$\mbox{Pr}[c_i = 1 | y_i] \propto \pi \times \prod_{j=1}^J \theta_{1,j}^{y_{i,j}} \times (1 - \theta_{1,j})^{1 - y_{i,j}}$ and

$\mbox{Pr}[c_i = 0 | y_i] \propto (1 - \pi) \times \prod_{j=1}^J \theta_{0,j}^{1 - y_{i,j}} \times (1 - \theta_{0,j})^{y_{i,j}}$.

The thing to take away from the above formula is that it reduces to an odds ratio. Before annotation, the odds ratio is $\pi / (1-\pi)$. For each annotator, we multiply the odds ratio by the annotator’s ratio, which is $\theta_{1,j} / (1 - \theta_{0,j})$ if the label is $y_{i,j} = 1$, and is $(1 - \theta_{1,j})/\theta_{0,j}$ if the label is negative.

### Random Annotators Don’t Affect Category Estimates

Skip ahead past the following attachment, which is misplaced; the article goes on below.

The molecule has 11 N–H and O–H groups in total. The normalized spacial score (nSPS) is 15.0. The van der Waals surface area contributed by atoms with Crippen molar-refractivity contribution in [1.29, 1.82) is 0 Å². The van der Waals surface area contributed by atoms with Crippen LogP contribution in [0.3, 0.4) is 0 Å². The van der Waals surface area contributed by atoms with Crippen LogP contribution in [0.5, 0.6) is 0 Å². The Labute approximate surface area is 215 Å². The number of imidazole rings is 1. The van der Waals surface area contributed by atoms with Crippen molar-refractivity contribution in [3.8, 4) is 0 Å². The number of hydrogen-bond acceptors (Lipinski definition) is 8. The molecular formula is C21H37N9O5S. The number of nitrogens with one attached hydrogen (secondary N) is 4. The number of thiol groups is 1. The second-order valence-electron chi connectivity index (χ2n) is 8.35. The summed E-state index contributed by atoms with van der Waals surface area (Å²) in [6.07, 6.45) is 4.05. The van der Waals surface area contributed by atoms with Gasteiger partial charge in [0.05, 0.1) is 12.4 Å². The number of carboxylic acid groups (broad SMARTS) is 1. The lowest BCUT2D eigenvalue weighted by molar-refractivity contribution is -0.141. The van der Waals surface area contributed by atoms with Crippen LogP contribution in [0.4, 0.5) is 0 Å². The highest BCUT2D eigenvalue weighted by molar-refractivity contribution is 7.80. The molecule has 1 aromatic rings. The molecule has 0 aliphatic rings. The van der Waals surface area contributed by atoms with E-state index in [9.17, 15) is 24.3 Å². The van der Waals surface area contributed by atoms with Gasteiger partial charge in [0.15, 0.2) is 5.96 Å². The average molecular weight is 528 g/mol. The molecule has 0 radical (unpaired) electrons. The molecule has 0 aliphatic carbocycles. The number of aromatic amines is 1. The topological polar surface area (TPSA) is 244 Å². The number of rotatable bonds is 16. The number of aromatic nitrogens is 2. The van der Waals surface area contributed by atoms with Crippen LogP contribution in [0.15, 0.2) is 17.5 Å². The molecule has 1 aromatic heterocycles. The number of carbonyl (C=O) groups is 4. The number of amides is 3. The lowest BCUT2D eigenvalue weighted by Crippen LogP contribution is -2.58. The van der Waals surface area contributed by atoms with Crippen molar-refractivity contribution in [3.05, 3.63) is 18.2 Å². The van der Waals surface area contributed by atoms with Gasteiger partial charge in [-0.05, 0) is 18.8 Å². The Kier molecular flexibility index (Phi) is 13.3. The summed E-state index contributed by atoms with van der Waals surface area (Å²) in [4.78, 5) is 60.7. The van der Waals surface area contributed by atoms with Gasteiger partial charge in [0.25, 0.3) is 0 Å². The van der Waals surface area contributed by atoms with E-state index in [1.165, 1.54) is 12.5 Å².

Spammers in these settings can be characterized by having responses that do not depend on input items. That is, no matter what the true category, the response profile will be identical. For example, an annotator could always return a given label (say 1), or always choose randomly among the possible labels with the same distribution (say 1 with 20% chance and 0 with 80% chance, correspdonding, say, to just clicking some random checkboxes on an interface).

In the binary classification setting, if annotations don’t depend on the item being classified, we have specificity = 1 – sensitivity, or in symbols, $\theta_{0,j} = 1 - \theta_{1,j}$ for annotator $j$. That is, there’s always a $\theta_{1,j}$ chance of returning the label 1 no matter what the input.